About seven or eight years ago I came across a poster about a small conference on freedom and virtue. This unique event attracted young leaders from many backgrounds and professions. Most were still graduate students. There were thirty students in the group and four teachers. I was allowed to sit on the edge of the circle and observe. I felt like I had wandered in from the cold. As I listened to Catholic and Protestant scholars explain the freedom of markets and governments, all rooted in virtue, I felt as if I was drinking from a fountain that I had been searching for over the course of my whole life. I was frankly tired of political partisanship as a way to change culture. I wanted to connect with people who saw a better way to make a real difference in society without overtly linking their vision and efforts to raw party politics. I also wanted a different paradigm for understanding principles of economic freedom that was not rooted in the modern ideas of socialism, capitalism, etc. (Capitalism is not the same thing as economic freedom and a free market!)
Founded in 1990, through the efforts of the president, Fr. Robert Sirico, and the executive director, Kris Mauren, the Acton Institute is located in Grand Rapids, Michigan. There is also an international office in Rome, where I spoke for Acton just this past week. The Acton Institute was named in honor of the famous Catholic layman, Lord John Acton (1834-1902). Acton made the history of liberty his life’s work. Indeed, the most notable conclusion of his work is that political liberty is the essential condition and guardian of religious liberty. He thereby points to the union of faith and liberty, which has been the inspiration for the mission of the Acton Institute from 1990 to the present.
It is also Lord Acton who is known for one of the most frequently quoted, and often misused, statements about power you've heard: "Power corrupts and absolute power corrupts absolutely."
The Acton mission and perspective is summed up on their website by this statement:
The mission of the Acton Institute is to promote a free, virtuous, and humane society. This direction recognizes the benefits of a limited government, but also the beneficent consequences of a free market. It embraces an objective framework of moral values, but also recognizes and appreciates the subjective nature of economic value. It views justice as a duty of all to give the one his due but, more importantly, as an individual obligation to serve the common good and not just his own needs and wants. In order to promote a more profound understanding of the coming together of faith and liberty, the Institute involves members of religious, business, and academic spheres in its various seminars, publications, and academic activities. It is our hope that by demonstrating the compatibility of faith, liberty, and free economic activity, religious leaders and entrepreneurs can contribute by helping to shape a society that is secure, free, and virtuous.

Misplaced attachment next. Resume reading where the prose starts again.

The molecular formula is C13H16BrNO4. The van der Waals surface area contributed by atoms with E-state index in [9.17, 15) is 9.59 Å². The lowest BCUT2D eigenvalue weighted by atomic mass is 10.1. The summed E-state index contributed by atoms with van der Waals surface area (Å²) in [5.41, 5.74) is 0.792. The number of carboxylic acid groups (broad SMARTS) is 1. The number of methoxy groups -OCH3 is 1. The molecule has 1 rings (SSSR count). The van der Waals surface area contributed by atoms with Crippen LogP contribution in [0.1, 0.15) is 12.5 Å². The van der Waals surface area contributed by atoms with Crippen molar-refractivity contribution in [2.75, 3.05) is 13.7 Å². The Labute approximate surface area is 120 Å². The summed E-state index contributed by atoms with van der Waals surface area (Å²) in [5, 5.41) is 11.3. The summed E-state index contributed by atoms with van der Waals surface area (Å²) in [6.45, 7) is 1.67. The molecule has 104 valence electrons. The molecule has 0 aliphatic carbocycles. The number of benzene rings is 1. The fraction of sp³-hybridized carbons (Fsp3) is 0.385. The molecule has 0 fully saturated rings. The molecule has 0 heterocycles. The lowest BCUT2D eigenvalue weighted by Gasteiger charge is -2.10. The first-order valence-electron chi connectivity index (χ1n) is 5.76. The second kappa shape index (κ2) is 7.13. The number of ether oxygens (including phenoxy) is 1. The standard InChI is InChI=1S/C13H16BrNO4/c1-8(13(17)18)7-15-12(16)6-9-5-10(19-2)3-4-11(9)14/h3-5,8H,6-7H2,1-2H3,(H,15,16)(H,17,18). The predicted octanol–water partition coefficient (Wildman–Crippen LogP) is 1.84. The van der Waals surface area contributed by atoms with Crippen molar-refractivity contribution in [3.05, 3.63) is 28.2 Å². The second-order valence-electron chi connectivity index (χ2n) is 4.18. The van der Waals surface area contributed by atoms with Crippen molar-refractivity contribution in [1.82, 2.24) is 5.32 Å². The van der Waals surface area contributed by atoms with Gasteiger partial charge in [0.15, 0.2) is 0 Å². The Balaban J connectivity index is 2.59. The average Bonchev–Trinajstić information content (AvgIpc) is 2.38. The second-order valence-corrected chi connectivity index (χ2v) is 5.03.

Acton Institute has several core values that are deeply rooted in their teaching and mission. The first two of these core values are the foundation for everything they do.
1. The dignity of the person - The human person, created in the image of God, is individually unique, rational, the subject of moral agency, and a co-creator. Accordingly, he possesses intrinsic value and dignity, implying certain rights and duties both for himself and other persons. These truths about the dignity of the human person are known through revelation, but they are also discernible through reason.
2. The social nature of the person - Although persons find ultimate fulfillment only in communion with God, one essential aspect of the development of persons is our social nature and capacity to act for disinterested ends. The person is fulfilled by interacting with other persons and by participating in moral goods. There are voluntary relations of exchange, such as market transactions that realize economic value. These transactions may give rise to moral value as well. There are also voluntary relations of mutual dependence, such as promises, friendships, marriages, and the family, which are moral goods. These, too, may have other sorts of value, such as religious, economic, aesthetic, and so on.
I will be teaching at the Acton University this June in Grand Rapids. I hope some of you will check this out and even make plans to attend. If the cost is a problem please contact Acton to see if they can help you in this regard. Certain qualified younger people can attend on scholarship.